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Photo: Google

One of the things I've always liked about the Pixel line is that, for an iPhone user, it's always the easiest of the major Android offerings to adapt to.That continues with the latest model, the Pixel 4. I've only had my review unit for a couple days, but as with past models, there's virtually no learning curve.

What's to like: For journalists, students and others that have to take meeting notes, the Pixel 4 has one heck of a selling point: The new recorder app is capable of automatically transcribing voice recordings.

  • Google has put a lot of focus on the camera as well, adding a zoom lens and further improving night photography, a strong point on last year's Pixels.
  • At $799, the Pixel 4 starts out cheaper than the flagship models from Samsung and Apple.

What's not:

  • As much as I like more compact phones, the smaller model is starting to feel a bit too small, especially given its comparatively large bezels.
  • The Face Unlock feature works when you are looking right at the device, but seems to struggle from other angles. Also, unlike the iPhone, it works when a user's eyes are closed, a potential security risk. (Google says it will add an option to prevent this in the coming months.)
  • A rather paltry battery means that heavy users probably won't get a full day of use.

The fine print: The Pixel 4 and Pixel 4 XL go on sale Thursday, with the larger model starting at $899. Unlike with past launches, the Pixel 4 family will be available from all the major carriers.

The bottom line: One of the best Android phones just got better. At least at first blush, the Pixel 4 seems to be a solid choice for mainstream customers who want a powerful, easy-to-use Android phone.

Go deeper: Google debuts Pixel 4, other hardware

Go deeper

2 hours ago - Health

Ipsos poll: COVID trick-or-treat

Data: Axios/Ipsos poll; Note ±3.3% margin of error for the total sample size; Chart: Andrew Witherspoon/Axios

About half of Americans are worried that trick-or-treating will spread coronavirus in their communities, according to this week's installment of the Axios/Ipsos Coronavirus Index.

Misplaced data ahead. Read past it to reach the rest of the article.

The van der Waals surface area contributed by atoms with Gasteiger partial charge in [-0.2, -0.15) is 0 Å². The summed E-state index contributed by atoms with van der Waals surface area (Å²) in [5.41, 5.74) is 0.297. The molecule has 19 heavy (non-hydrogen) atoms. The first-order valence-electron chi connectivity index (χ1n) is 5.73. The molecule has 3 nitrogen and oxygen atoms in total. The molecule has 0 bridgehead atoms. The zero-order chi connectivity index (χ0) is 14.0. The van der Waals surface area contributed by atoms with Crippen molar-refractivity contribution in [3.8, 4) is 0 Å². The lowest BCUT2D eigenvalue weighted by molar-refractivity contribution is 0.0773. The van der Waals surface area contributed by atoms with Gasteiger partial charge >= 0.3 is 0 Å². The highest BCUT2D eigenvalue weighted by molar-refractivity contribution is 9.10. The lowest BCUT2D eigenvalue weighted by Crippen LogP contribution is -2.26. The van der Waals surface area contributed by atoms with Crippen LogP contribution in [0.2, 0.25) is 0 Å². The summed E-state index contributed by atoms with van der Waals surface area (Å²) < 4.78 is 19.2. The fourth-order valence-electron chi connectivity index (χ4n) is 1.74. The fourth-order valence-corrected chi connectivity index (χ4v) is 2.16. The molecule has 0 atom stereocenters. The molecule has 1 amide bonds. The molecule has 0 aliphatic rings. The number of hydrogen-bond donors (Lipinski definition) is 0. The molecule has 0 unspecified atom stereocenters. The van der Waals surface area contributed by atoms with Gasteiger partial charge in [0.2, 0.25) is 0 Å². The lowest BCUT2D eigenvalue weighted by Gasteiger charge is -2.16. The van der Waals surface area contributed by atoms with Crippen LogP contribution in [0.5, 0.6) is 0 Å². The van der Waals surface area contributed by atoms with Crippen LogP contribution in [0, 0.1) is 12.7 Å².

Why it matters: This may seem like more evidence that the pandemic is curbing our nation's cherished pastimes. But a closer look reveals something more nuanced about Americans' increased acceptance for risk around activities in which they want to participate.

Updated 10 hours ago - Politics & Policy

Coronavirus dashboard

Illustration: Sarah Grillo/Axios

  1. Health: The good and bad news about antibody therapies — Fauci: Hotspots have materialized across "the entire country."
  2. World: Belgium imposes lockdown, citing "health emergency" due to influx of cases.
  3. Economy: Conference Board predicts economy won’t fully recover until late 2021.
  4. Education: Surge threatens to shut classrooms down again.
  5. Technology: The pandemic isn't slowing tech.
  6. Travel: CDC replaces COVID-19 cruise ban with less restrictive "conditional sailing order."
  7. Sports: High school football's pandemic struggles.
  8. 🎧Podcast: The vaccine race turns toward nationalism.
Dan Primack, author of Pro Rata
Updated 11 hours ago - Economy & Business

Dunkin' Brands agrees to $11B Inspire Brands sale

Photo: Alexi Rosenfeld/Getty Images

Dunkin' Brands, operator of both Dunkin' Donuts and Baskin-Robbins, agreed on Friday to be taken private for nearly $11.3 billion, including debt, by Inspire Brands, a restaurant platform sponsored by private equity firm Roark Capital.

Why it matters: Buying Dunkin’ will more than double Inspire’s footprint, making it one of the biggest restaurant deals in the past 10 years. This could ultimately set up an IPO for Inspire, which already owns Arby's, Jimmy John's and Buffalo Wild Wings.